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Federal Appeals Court Rules Class Action Unpaid Overtime Lawsuit May Proceed

NEWARK — The U.S. Court of Appeals for the Third Circuit recently ruled that a class action unpaid overtime lawsuit brought by a group of certified nursing assistants against their employer may proceed despite the defendant maintaining that the case should be handled under arbitration agreements signed by the nurses. The ruling marks a significant victory for the plaintiffs and other professionals around the country who often find themselves hamstrung by clauses in collective bargaining agreements designed to keep defendants out of court after violating the law.

Originally filed in U.S. District Court for the District of New Jersey in 2013, the lawsuit alleged certified nursing assistants working for Alaris Health at Cherry Hill in Cherry Hill, New Jersey did not receive all their due wages for hours spent on the job. The claimants allege the defendants automatically deducted a 30-minute meal break period from the workers’ timesheets regardless of whether these employees worked through their shifts, as the nurses often did.

Furthermore, the plaintiffs claim the defendant failed to include certain wage differentials when calculating overtime pay. The claimants presented evidence their paychecks did not include overtime calculations showing “shift differentials” for working certain hours or “raise differentials” for pay increases. The lawsuit asks for back pay on all unpaid wages with interest, liquidated damages, and an oversight injunction to ensure the defendant refrains from engaging in future wage theft practices.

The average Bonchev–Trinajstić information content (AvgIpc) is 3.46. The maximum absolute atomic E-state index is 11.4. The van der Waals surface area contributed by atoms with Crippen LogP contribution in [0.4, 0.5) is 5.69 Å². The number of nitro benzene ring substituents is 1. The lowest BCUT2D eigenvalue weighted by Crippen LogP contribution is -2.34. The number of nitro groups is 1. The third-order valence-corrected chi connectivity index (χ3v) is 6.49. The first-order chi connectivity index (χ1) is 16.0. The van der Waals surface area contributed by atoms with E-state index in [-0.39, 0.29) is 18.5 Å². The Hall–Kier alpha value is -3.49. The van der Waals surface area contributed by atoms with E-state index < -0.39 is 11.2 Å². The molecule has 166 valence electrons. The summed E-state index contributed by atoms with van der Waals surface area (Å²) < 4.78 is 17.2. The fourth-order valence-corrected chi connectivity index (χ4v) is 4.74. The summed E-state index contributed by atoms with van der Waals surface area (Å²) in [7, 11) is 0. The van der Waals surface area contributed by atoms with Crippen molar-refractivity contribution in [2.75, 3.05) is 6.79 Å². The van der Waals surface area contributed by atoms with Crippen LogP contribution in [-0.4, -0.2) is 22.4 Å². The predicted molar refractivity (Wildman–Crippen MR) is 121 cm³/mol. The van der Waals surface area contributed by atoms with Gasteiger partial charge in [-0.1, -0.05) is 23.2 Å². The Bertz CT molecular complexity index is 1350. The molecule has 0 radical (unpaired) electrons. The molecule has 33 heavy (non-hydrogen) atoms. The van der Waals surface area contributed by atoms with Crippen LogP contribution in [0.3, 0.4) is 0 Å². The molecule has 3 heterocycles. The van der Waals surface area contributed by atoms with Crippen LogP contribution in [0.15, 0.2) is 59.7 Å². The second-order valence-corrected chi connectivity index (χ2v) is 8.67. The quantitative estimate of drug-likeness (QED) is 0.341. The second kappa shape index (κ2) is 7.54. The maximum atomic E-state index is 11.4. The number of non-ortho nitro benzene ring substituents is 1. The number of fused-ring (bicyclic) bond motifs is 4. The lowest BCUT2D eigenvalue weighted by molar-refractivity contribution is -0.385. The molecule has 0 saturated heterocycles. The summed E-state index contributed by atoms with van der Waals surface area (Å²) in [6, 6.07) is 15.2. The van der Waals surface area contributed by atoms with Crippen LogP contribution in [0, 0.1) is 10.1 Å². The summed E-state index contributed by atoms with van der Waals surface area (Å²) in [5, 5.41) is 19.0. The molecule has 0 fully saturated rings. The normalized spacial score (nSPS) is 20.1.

Overtime Lawsuit Survives Forced Arbitration Challenge

Fortunately for the plaintiffs, the Appeals Court determined the case could proceed to trial at the lower District Court level. In its opinion, the court explained that FLSA lawsuits may be remanded to forced arbitration clauses if the collective bargaining agreement (CBA) clearly waives the employee’s right to trial and if the federal statute allows for such an action.

The court ruled that in absence of language in the CBA requiring arbitration, federal courts may hear claims depending on the “disputed interpretation of a CBA provision.” The court determined interpretations to the CBA were factual arguments and should be taken up at trial.

Certified Nurse Unpaid Overtime Lawsuit

 Call (855) 754-2795 or complete the Free Unpaid Overtime Case Review form on the top right of this page if you feel that your wage rights are being violated under the FLSA. Our top-rated team of unpaid wage lawyers will evaluate your situation to determine your best course of action to help you seek justice.

Our office will also determine if it is in your best interest to file a lawsuit against your employer. Because strict time limitations apply for filing these types of claims, we advise you contact our experienced unpaid overtime wage attorneys at your earliest convenience and preserve your legal rights.

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